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Durham e-Theses
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Becoming (Un)Stable:
Twenty Years of Financial Stability Governance at the Bank of England

MORRIS, JOHN,HOGAN (2016) Becoming (Un)Stable:
Twenty Years of Financial Stability Governance at the Bank of England.
Doctoral thesis, Durham University.



This thesis is the first critical social scientific study of a central bank’s financial stability agenda, in this case the Bank of England. The study is broadly situated in a trajectory of research into geographies of money and finance that is concerned with global financial processes, opening up the black box of institutional practices and the interaction between discourse and the economy. More specifically, the thesis contributes a Deleuzian cultural economy and three key concepts as a means for interrogating the financial stability practices of the central bank in question: assemblage, performativity and (in)stability. The methodology of the thesis has involved creating a financial stability archive from some 2000 documents, texts and videos publically available on the Bank of England website. Texts within this archive were read in a consistent and rigorous way, drawing on a grounded theory approach that was ‘somewhere between abduction and deduction’ (Crang 2003: 132). And, finally, the empirical contribution of the thesis is concerned with financial stability techniques and develops across five chapters concerned, respectively, with press conferences, credit derivatives, Value-at Risk, stress testing and confidence.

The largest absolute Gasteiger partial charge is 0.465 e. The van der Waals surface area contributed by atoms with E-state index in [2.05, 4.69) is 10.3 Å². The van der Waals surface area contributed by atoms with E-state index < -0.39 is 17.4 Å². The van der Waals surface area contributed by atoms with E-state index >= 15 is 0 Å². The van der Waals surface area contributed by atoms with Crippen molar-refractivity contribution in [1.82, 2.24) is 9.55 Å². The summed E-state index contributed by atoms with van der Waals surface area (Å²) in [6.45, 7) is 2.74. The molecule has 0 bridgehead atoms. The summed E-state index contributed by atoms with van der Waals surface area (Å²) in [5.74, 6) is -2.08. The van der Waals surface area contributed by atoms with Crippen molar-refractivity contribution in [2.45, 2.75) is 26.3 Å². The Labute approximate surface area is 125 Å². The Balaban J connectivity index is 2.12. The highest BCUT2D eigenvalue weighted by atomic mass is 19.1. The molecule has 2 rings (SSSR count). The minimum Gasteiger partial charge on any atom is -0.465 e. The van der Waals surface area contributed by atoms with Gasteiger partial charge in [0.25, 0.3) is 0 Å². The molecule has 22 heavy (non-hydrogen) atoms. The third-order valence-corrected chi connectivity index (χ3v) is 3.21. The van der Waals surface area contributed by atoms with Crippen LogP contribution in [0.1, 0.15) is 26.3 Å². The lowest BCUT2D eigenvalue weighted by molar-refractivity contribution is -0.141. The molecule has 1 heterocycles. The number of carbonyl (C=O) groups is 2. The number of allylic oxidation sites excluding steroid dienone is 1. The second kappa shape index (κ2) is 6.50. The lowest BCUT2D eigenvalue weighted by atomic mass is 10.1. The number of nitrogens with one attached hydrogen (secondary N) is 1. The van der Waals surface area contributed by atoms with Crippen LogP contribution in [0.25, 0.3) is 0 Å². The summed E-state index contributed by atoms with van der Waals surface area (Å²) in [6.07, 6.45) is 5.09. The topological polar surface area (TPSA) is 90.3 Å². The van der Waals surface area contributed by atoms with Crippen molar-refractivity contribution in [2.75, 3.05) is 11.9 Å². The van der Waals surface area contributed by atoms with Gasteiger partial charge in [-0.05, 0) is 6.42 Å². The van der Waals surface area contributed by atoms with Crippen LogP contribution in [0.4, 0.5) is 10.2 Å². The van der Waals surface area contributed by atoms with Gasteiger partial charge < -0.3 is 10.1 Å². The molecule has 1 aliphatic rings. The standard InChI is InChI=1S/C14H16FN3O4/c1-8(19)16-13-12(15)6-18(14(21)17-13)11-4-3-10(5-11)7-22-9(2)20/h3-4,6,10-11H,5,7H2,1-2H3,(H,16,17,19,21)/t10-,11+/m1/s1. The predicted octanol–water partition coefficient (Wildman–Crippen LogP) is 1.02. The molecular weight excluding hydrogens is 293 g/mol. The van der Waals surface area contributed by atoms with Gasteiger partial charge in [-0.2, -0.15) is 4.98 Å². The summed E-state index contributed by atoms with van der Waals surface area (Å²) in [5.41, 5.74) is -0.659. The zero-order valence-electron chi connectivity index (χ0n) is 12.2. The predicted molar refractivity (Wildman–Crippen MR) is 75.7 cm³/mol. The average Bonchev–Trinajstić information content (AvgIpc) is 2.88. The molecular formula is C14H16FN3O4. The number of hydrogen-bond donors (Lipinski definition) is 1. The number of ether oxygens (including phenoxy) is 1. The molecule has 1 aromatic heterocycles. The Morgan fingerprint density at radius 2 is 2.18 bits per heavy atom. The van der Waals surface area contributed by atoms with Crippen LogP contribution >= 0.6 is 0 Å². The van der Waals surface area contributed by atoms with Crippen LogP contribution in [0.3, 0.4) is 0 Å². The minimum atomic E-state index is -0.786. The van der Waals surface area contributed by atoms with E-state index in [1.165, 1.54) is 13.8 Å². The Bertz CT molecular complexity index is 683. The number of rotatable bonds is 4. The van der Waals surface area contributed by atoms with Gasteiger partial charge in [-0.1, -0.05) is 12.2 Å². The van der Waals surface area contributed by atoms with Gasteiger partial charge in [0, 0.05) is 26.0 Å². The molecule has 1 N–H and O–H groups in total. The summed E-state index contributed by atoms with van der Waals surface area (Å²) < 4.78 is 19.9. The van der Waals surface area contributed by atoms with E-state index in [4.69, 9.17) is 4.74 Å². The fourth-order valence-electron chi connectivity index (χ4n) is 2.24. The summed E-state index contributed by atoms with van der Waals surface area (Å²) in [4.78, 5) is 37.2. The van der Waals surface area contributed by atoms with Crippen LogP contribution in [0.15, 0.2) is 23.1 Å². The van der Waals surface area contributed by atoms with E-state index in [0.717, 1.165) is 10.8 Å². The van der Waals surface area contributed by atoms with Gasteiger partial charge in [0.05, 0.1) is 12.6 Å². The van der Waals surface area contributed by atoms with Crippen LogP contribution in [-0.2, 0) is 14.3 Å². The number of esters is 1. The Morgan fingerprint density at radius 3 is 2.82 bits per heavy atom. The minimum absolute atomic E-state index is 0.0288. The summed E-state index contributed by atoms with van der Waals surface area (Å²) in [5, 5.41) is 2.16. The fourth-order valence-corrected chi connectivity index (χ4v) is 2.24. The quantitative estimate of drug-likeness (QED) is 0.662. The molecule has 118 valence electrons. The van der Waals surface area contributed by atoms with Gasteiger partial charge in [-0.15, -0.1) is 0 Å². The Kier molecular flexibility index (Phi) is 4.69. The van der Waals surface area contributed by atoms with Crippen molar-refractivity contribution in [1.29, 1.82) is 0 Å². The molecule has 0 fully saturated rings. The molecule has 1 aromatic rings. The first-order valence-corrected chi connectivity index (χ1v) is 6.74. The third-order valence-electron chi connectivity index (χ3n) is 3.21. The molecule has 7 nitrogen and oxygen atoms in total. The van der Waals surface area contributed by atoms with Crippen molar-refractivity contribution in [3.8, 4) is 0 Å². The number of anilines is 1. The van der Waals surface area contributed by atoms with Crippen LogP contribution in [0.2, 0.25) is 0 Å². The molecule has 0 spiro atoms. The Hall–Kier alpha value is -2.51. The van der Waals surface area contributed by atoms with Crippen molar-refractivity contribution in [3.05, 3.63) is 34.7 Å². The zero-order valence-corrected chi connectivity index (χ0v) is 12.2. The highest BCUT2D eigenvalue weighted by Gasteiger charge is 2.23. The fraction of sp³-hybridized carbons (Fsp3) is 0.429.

Item Type:Thesis (Doctoral)
Award:Doctor of Philosophy
Keywords:Central Banking; Bank of England; Financial Stability; Finance; Assemblage; Cultural Economy.
Faculty and Department:Faculty of Social Sciences and Health > Geography, Department of
Thesis Date:2016
Copyright:Copyright of this thesis is held by the author
Deposited On:05 Feb 2016 12:21

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